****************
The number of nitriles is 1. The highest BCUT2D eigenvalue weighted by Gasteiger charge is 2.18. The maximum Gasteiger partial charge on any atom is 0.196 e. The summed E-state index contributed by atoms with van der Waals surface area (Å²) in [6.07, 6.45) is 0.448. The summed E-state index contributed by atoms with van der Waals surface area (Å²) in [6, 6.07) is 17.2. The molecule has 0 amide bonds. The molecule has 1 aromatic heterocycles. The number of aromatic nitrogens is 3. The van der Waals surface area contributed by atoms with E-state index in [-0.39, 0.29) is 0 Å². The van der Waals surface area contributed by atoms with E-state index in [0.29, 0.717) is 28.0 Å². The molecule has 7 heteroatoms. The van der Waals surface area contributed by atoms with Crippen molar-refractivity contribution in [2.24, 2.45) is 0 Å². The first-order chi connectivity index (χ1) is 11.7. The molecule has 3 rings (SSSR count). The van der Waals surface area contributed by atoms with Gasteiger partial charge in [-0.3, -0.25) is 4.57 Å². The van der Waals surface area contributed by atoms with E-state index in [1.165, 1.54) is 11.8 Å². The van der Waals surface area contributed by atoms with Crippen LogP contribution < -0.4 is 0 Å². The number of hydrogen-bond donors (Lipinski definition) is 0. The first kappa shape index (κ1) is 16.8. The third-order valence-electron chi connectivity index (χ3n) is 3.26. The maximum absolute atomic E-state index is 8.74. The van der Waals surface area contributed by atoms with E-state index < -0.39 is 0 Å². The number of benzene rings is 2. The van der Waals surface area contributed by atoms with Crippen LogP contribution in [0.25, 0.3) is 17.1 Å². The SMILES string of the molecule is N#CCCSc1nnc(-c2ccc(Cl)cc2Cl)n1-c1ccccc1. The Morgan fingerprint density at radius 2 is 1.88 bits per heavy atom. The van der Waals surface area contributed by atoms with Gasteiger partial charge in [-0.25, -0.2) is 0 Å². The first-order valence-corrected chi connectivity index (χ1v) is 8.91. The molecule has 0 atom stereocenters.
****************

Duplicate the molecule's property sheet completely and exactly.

The number of nitriles is 1. The highest BCUT2D eigenvalue weighted by Gasteiger charge is 2.18. The maximum Gasteiger partial charge on any atom is 0.196 e. The summed E-state index contributed by atoms with van der Waals surface area (Å²) in [6.07, 6.45) is 0.448. The summed E-state index contributed by atoms with van der Waals surface area (Å²) in [6, 6.07) is 17.2. The molecule has 0 amide bonds. The molecule has 1 aromatic heterocycles. The number of aromatic nitrogens is 3. The van der Waals surface area contributed by atoms with E-state index in [-0.39, 0.29) is 0 Å². The van der Waals surface area contributed by atoms with E-state index in [0.29, 0.717) is 28.0 Å². The molecule has 7 heteroatoms. The van der Waals surface area contributed by atoms with Crippen molar-refractivity contribution in [2.24, 2.45) is 0 Å². The first-order chi connectivity index (χ1) is 11.7. The molecule has 3 rings (SSSR count). The van der Waals surface area contributed by atoms with Gasteiger partial charge in [-0.3, -0.25) is 4.57 Å². The van der Waals surface area contributed by atoms with E-state index in [1.165, 1.54) is 11.8 Å². The van der Waals surface area contributed by atoms with Crippen LogP contribution < -0.4 is 0 Å². The number of hydrogen-bond donors (Lipinski definition) is 0. The first kappa shape index (κ1) is 16.8. The third-order valence-electron chi connectivity index (χ3n) is 3.26. The maximum absolute atomic E-state index is 8.74. The van der Waals surface area contributed by atoms with E-state index < -0.39 is 0 Å². The number of benzene rings is 2. The van der Waals surface area contributed by atoms with Crippen LogP contribution in [0.25, 0.3) is 17.1 Å². The SMILES string of the molecule is N#CCCSc1nnc(-c2ccc(Cl)cc2Cl)n1-c1ccccc1. The Morgan fingerprint density at radius 2 is 1.88 bits per heavy atom. The van der Waals surface area contributed by atoms with Gasteiger partial charge in [-0.25, -0.2) is 0 Å². The first-order valence-corrected chi connectivity index (χ1v) is 8.91. The molecule has 0 atom stereocenters.